According to maximum flow algorithm, the sender and the receiver are equivalent to source and sink. All the other nodes, i.e., repeaters of the network where data can be redirected without consuming or adding any amount of data resembles intermediate nodes like Figure 1. In a repeater, the total amount of data entering must be equal to the total amount of data leaving it; hence, it obeys the following flow-conservation requirement:

$\underset{j:\left(j,i\right)\in E}{\sum}{C}_{ji}}={\displaystyle \underset{j:\left(i,j\right)\in E}{\sum}{C}_{ij}$ for i = 2, 3, 4, …, n − 1, (1)

where a network is often abstractly defined as a graph G, that has a set of vertices V, connected by a set of edges E and here the network contains n nodes and the node 1 and node n correspond to the source and the sink respectively.

Because of the flow-conservation of intermediate nodes, the total amount of data leaving the source/transmitter must end up at the sink/receiver like Figure 2 and can be expressed as

$\underset{j:\left(1,j\right)\in E}{\sum}{C}_{1j}}={\displaystyle \underset{j:\left(j,n\right)\in E}{\sum}{C}_{jn}$ (2)

If the total outgoing flow from the source or total incoming flow to the sink is c, then the requirements for the maximum flow are:

Maximize

$v={\displaystyle \underset{j:\left(1,j\right)\in E}{\sum}{C}_{1j}}$

Subjected to

$\underset{j:\left(j,i\right)\in E}{\sum}{C}_{ji}}-{\displaystyle \underset{j:\left(i,j\right)\in E}{\sum}{C}_{ij}}=0$ for i = 2, 3, 4, …, n − 1 (3)

${C}_{ij}\ge 0$ for every edge $\left(i,j\right)\in E$ .

The algorithm of maximum flow (Ford-Fulkerson Algorithm) is given below [10] [11] .

Figure 1. Flow-conservation of intermediate node i.

Figure 2. Realization of flow-conservation.

2.2. Ford-Fulkerson Algorithm (G, s, t)

Inputs: Given a graph G = (V, E) with flow capacity c, a source nodes, and a sink node t where $s,\text{\hspace{0.17em}}t\in V$ .

Output: Compute a flow r from s to t of maximum value.

1) For all edges $\left(u,v\right)\in E$ ;

2) $r\left(u,v\right)=0\text{\hspace{0.17em}}\text{and}\text{\hspace{0.17em}}r\left(v,u\right)=0$ ;

3) Where there is a path p from s to t in G_{r}, such that
${c}_{r}\left(u,v\right)>0$ for each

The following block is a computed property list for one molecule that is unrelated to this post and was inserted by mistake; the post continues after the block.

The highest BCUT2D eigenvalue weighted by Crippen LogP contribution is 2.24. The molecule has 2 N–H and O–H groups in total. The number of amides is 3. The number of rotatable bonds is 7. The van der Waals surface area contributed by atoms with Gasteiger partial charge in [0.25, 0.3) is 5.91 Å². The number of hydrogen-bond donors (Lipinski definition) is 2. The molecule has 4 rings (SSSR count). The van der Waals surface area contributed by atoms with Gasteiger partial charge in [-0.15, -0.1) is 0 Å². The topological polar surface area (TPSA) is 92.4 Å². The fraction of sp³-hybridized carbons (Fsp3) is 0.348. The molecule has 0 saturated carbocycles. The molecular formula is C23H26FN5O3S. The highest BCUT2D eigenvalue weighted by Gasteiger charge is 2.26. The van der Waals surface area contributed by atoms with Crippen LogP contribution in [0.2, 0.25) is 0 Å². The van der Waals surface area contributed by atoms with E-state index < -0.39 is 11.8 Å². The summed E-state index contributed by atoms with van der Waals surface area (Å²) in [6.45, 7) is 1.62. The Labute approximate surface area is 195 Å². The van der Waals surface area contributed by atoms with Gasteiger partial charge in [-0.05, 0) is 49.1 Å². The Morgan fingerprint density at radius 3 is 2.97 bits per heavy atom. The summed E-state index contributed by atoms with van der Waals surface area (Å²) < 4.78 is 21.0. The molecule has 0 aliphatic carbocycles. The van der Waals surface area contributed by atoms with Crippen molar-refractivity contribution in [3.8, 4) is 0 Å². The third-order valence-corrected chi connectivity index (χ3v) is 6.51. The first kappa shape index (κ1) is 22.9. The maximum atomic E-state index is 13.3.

$\left(u,v\right)\in p$ ;

4) Do ${c}_{r}\left(p\right)=\mathrm{min}\left\{{c}_{r}\left(p\right)=\mathrm{min}\left\{{c}_{r}\left(u,v\right):\left(u,v\right)\in p\right\}\right\}$ ;

5) For each edge $\left(u,v\right)\in p$ ;

6) $r\left(u,v\right)=r\left(u,v\right)+{c}_{r}\left(p\right)$ ;

7) $c\left(u,v\right)=c\left(u,v\right)-{c}_{r}\left(p\right)$ ;

8) $r\left(v,u\right)=r\left(v,u\right)-{c}_{r}\left(p\right)$ ;

9) $c\left(v,u\right)=c\left(v,u\right)+{c}_{r}\left(p\right)$ .

Let us first consider a multi-hop wireless link, like Figure 3 where γ_{1} is the SNR between the sender S and the first rely R_{1}, γ_{i} is the SNR between the (i − 1)th and the ith relay and
${\gamma}_{n+1}$ is that of between the nth relay and the destination D. The overall SNR between S and D is like equivalent capacitor in series connection or parallel resistor [12] :

${\gamma}_{eq}={\gamma}_{1}\Vert {\gamma}_{2}\Vert \cdots \Vert {\gamma}_{n+1}={\left({\displaystyle \underset{i=1}{\overset{n+1}{\sum}}1/{\gamma}_{i}}\right)}^{-1}.$ (4)

In this paper, we consider a wireless network with distributed repeaters like Figure 4 where each node (transmitter or receiver) and the repeater can communicate with one another to acquire channel knowledge, i.e. SNR between two

Figure 3. Multi-hop wireless link.

Figure 4. Multi-hop wireless network with distributed repeater.

nodes. The main objective of a sender S is to transmit data to the destination node D with maximum rate under the provision of multiple paths. The network equivalent matrix will be